DUP leader Arlene Foster has dismissed a report that the party will offer British Prime Minister Boris Johnson a lifeline to help him unlock a Brexit deal.

She was responding to a front page article in today's Times newspaper that said the DUP had agreed to shift its red lines on Brexit.

The paper reported that the DUP could accept Northern Ireland abiding by some EU rules post-Brexit as part of a new deal to replace the backstop.

The paper claimed the party had also privately said it would drop its objection to regulatory checks in the Irish Sea, something it had previously said was unacceptable since it would separate Northern Ireland politically and economically from the mainland.

The Times, citing unidentified sources, wrote that in return for such concessions Brussels would abandon its insistence on Northern Ireland remaining in a customs union with the EU.

However, Mrs Foster insisted that, as previously indicated, any moves that made Northern Ireland different to the rest of the UK would be unacceptable to the party.

"UK must leave as one nation. We are keen to see a sensible deal but not one that divides the internal market of the UK," Ms Foster tweeted.

"We will not support any arrangements that create a barrier to East West trade.

"Anonymous sources lead to nonsense stories."

Meanwhile, Táiniste Simon Coveney has said the European Union has issues with a future Stormont executive being able to veto aspects of the Irish border backstop.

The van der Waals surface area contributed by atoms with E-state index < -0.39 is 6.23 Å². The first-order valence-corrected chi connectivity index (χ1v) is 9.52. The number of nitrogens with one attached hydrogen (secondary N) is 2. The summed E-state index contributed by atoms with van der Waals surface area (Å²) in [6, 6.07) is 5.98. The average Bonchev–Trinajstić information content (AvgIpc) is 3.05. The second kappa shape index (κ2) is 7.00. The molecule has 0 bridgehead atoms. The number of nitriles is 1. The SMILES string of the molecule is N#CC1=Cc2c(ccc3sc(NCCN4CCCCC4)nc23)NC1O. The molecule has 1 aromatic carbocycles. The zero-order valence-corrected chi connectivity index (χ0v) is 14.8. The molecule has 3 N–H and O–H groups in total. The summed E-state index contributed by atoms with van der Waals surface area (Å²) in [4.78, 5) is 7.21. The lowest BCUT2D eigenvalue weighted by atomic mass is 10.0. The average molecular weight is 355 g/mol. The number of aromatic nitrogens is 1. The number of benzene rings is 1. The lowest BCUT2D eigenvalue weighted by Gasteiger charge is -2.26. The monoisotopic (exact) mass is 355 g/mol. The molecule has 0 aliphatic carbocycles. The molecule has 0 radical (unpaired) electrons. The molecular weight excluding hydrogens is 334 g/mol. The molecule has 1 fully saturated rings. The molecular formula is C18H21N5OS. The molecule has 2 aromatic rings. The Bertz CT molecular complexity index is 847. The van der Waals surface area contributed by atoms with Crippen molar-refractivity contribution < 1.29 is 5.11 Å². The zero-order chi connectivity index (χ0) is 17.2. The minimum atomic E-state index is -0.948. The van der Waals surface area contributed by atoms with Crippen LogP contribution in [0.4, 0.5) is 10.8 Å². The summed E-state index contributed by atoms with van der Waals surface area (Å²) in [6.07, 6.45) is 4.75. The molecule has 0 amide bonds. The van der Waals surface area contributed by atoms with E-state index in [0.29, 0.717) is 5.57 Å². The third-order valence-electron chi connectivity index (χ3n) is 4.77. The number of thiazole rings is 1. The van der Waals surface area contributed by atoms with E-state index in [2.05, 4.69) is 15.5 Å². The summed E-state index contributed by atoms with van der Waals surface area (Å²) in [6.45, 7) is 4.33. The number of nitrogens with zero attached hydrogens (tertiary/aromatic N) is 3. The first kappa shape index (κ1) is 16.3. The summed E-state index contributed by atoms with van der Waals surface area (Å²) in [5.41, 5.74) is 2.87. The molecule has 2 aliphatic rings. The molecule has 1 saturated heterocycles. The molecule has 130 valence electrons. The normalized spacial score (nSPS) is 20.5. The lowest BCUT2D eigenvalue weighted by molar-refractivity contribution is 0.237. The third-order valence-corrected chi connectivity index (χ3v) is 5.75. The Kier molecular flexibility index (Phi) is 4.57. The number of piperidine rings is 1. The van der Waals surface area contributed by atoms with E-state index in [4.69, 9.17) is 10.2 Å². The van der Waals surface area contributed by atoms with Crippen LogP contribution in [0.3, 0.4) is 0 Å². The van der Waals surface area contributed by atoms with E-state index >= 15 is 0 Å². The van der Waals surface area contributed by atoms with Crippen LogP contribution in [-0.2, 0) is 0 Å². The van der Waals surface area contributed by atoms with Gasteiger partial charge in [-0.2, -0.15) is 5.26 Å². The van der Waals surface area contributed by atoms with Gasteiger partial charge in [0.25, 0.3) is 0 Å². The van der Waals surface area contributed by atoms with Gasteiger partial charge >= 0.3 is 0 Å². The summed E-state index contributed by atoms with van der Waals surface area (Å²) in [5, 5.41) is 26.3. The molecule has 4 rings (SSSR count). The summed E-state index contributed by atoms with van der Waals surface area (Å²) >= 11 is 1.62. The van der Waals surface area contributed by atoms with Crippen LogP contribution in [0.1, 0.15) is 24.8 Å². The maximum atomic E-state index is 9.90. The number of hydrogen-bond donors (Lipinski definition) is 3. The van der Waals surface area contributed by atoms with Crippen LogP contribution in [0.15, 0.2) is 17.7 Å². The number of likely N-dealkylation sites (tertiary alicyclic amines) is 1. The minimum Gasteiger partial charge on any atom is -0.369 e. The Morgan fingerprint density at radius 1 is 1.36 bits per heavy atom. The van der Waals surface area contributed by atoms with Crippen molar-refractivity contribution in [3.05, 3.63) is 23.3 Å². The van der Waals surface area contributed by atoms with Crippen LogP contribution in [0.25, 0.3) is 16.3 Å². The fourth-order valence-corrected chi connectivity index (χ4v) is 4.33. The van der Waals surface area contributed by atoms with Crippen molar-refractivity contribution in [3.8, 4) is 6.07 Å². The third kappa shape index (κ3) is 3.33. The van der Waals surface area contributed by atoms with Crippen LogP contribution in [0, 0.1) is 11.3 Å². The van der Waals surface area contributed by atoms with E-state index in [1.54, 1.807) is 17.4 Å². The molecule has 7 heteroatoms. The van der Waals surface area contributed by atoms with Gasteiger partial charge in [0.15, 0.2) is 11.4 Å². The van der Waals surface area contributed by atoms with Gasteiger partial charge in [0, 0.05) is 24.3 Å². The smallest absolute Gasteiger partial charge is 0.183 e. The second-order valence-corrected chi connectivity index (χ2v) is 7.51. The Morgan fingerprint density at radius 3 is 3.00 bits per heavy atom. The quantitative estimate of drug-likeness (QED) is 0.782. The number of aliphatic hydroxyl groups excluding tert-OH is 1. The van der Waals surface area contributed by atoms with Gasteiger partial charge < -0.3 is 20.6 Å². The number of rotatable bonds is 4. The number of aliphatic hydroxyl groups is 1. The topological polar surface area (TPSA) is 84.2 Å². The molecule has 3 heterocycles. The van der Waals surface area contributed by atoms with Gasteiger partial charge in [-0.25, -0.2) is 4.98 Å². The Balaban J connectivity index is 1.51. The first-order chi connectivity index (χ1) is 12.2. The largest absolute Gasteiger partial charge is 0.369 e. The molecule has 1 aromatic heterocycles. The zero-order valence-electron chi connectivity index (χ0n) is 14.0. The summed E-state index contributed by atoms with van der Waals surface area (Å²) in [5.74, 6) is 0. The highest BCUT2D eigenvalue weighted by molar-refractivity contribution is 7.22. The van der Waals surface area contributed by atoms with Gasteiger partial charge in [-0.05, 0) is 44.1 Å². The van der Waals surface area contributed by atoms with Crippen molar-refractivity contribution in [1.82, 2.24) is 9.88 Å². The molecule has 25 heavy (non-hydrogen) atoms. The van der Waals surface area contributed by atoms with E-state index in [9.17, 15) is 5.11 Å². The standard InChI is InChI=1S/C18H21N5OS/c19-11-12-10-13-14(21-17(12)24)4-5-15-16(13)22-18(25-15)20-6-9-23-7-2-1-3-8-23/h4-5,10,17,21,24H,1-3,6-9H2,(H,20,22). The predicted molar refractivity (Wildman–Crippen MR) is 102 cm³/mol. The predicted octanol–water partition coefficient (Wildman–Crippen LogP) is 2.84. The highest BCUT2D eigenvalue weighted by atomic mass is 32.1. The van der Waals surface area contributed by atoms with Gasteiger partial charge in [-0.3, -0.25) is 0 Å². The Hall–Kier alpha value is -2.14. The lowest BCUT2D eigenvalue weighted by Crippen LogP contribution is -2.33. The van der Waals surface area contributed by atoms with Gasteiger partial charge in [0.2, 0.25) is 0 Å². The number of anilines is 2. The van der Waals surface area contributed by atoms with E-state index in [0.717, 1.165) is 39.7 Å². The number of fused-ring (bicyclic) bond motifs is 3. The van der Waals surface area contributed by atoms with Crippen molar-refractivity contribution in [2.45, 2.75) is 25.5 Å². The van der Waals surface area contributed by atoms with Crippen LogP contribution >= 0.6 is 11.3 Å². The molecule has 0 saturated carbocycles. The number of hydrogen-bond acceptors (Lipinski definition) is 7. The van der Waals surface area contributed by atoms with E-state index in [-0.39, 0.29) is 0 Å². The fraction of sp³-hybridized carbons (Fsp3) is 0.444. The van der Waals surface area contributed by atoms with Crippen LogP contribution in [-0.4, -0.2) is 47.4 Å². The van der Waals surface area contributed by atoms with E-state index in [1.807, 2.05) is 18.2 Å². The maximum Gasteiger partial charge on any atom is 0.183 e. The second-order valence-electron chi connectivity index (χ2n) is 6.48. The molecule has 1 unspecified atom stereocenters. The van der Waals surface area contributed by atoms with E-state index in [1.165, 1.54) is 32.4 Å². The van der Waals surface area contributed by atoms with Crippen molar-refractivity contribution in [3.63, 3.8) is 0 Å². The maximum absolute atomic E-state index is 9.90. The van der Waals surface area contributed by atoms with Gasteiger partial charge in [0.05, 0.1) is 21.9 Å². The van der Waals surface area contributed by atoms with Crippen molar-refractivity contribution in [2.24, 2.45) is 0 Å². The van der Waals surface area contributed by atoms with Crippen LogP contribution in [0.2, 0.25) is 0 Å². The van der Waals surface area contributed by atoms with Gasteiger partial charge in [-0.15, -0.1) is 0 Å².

Speaking at the Fine Gael party think-in in Co Cork, Mr Coveney said any alternative arrangements to replace the backstop and the Withdrawal Agreement will be "rigorously tested".

The British government has previously proposed that if the Irish backstop came into operation, the devolved legislature in Belfast would have to agree to any subsequent changes to EU laws impacting on it.

"We will explore all ideas that are being brought forward by the British government but they will be rigorously tested because this has to stand up to real scrutiny," he said.

"It's got to be negotiated in Brussels between the team for the UK and Michel Barnier's Task Force. I think that's where these ideas get tested.

"I think there is certainly a concern at an EU level that a devolved institution in Northern Ireland could have a veto over how the single market operates or a border on the single market operates, so it's not as straightforward as some people are suggesting."

Mr Coveney said there are no detailed proposals being put forward by the British government, and that it is a source of frustration in Europe.

He added: "We don't have detail of proposals that have come forward from the British government. I mean, there essentially aren't detailed proposals in writing, which has been a source of real frustration, particularly for the Barnier task force.

"And I think you saw that yesterday when Michel Barnier said at the moment, there's no basis for the reopening of a serious negotiation, because there's no proposals coming forward."